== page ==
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What Lessons Can Be Learned From the Fyffe Decision? Part 3 of 4

This will be the third blog in our series of discussions on the recent Massachusetts Appeals Court decision of Fyffe v. MBTA. We continue our analysis of the lessons that can be learned from this case, one certain to be cited by defense lawyers. While the majority of cases do not go to trial, the way that a trial would unfold and the anticipated evidence that would be presented at such a trial influences to a very large extent the amount of recovery that might be sought from a pre-trial settlement.

During a trial, a lawyer can only present evidence and question witnesses when he or she has a good faith basis to believe the evidence or the question asked. In Fyffe, the Appeals Court found an absence of good faith for many of the statements and questions presented by the plaintiff’s attorney.

Second, a lawyer must confine himself or herself to questions and statements concerning what he/she thinks the evidence will show. Thus, wild off-the-cuff statements will not be admissible. The Appeals Court in Fyffe found that the plaintiff’s attorney had made several of these inappropriate statements and questions during his presentation of evidence to the jury.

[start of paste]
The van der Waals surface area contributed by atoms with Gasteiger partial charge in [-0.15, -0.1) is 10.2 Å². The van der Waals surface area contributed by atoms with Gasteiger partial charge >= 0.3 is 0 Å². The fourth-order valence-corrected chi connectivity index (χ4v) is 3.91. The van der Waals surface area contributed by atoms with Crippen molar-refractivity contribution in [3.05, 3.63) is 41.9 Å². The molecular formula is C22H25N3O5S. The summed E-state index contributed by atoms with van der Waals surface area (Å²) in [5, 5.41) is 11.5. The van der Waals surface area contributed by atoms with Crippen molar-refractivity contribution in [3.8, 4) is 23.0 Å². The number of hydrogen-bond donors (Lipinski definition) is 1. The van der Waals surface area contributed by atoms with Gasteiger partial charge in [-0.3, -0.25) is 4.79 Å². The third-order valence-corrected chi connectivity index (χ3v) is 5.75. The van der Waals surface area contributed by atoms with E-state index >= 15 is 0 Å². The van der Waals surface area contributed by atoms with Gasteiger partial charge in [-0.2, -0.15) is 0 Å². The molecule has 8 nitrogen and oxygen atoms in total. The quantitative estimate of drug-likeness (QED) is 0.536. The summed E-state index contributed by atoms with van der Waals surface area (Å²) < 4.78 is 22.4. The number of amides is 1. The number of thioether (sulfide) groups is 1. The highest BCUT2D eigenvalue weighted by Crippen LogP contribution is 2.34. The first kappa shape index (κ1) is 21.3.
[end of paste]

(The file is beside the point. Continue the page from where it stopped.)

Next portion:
Third, the Appeals Court in Fyffe noted that a lawyer must weigh his or her duty as a zealous advocate of the client with his or her duty as an officer of the court, someone charged with helping to obtain the truth. This is an ethical obligation owed to the court and to the legal profession as a whole.

Lastly, the Appeals Court in Fyffe found fault with the method used by the plaintiff’s attorney in determining the plaintiff’s loss of earning capacity. If a client is unable to work as a result of an accident, the attorney should first determine what that client’s baseline of income was at the time of the accident. Documentation should come in the form of tax returns and pay stubs in the years prior to the accident. That information allows the factfinder to multiply the time lost by the plaintiff’s gross income. As to a future loss of income, with the proper medical testimony it can be established how long the client will continue to be out of work. The inquiry then continues by evidence showing whether the client can return to his/her former employment or, for example, may need a sedentary job, which might pay less than the previous job. There is an arithmetical method used for reducing the future loss of earning capacity to present value. Throughout the Fyffe opinion you can see the courts dismay that this methodical approach was not followed.

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